When I got into running, the weight dropped off like I'd never seen before. By New Year’s I was down to 200lbs. I finally settled around 180lbs this summer and I've been within about 5 pounds of that ever since. I took up weight lifting a couple months ago and have put on about 5lbs of (hopefully) muscle since then.
So, long story short, I've lost about 110lbs over around 7-8 years, with about 50lbs of that coming off since I started running last year.
What do you feel like your biggest success is?
It'd be easy to say that it was completing my first marathon just a year after the Briefcase Relay. But that's the obvious answer and I don't think it's the correct one. Instead, I feel like every day I get out there and run is my biggest success
I went water skiing once about a decade ago (yes, I know this is a running blog, but bear with me here). I remember working very hard to get upright. The boat would start to move and I would either drop the rope or flip right over. After several tries, I finally got up on my feet. From that point on, every second was a battle. I knew I could let go at any time and I'd tumble blissfully into the water. But I didn't. I stuck with it until my arms gave out on their own. Every second of that experience was an exhilarating success. It was a success because I didn't give up. I pushed myself to the limit when letting go would have been easy and painless.
That's what running has been like.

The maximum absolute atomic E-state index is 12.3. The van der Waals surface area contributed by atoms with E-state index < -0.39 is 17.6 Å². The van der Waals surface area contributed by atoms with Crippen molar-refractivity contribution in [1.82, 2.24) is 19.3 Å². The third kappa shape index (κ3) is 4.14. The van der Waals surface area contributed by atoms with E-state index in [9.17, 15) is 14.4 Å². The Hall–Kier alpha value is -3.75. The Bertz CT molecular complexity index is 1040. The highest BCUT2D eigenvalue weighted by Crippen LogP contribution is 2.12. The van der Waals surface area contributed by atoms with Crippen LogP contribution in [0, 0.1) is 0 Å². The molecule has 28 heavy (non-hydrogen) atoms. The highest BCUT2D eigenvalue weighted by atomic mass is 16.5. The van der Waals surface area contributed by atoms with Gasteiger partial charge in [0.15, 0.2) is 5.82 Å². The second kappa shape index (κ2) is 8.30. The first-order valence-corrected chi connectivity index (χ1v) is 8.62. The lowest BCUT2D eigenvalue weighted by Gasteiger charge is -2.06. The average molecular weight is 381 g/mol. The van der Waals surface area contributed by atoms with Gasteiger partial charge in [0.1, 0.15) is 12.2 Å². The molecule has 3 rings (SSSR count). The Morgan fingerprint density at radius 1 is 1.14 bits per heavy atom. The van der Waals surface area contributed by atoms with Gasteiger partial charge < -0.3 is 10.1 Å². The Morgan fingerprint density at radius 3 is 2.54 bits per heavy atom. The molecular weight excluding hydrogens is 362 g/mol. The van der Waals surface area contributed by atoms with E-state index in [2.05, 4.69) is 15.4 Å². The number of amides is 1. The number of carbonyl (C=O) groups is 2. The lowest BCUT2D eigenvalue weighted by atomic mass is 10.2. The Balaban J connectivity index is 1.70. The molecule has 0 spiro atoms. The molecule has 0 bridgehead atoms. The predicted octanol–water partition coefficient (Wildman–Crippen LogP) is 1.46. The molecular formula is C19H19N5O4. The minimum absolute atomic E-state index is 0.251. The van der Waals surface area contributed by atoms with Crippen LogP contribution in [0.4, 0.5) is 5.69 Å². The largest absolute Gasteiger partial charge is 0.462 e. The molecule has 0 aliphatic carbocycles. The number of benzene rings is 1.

Just getting started is one of the hardest parts. The easy thing to do is say home. If I skip a run, no one cares. If I skip a week, friends will tell me that a little rest will do me good. Even once I'm going, I can drop that rope any time and no one will think less of me for it. I don't need to train for speed. Most of my non-running friends don't know how many miles are in a marathon, much less what qualifies as a "good" completion time. I could walk the whole way and people would still congratulate me. My friends and family will love and support me no matter what I chose to do.
So when I got up this morning and set out for a 32km run to celebrate my 32nd birthday, it was my biggest success. But my next run will be, too. And the run after that. They'll each earn that title because I'll be sticking with it. I'll keep at it until I find my limits. I haven't reached them yet and I plan to hold on tight until I do. What then? I'm not sure.
What made you decide on running?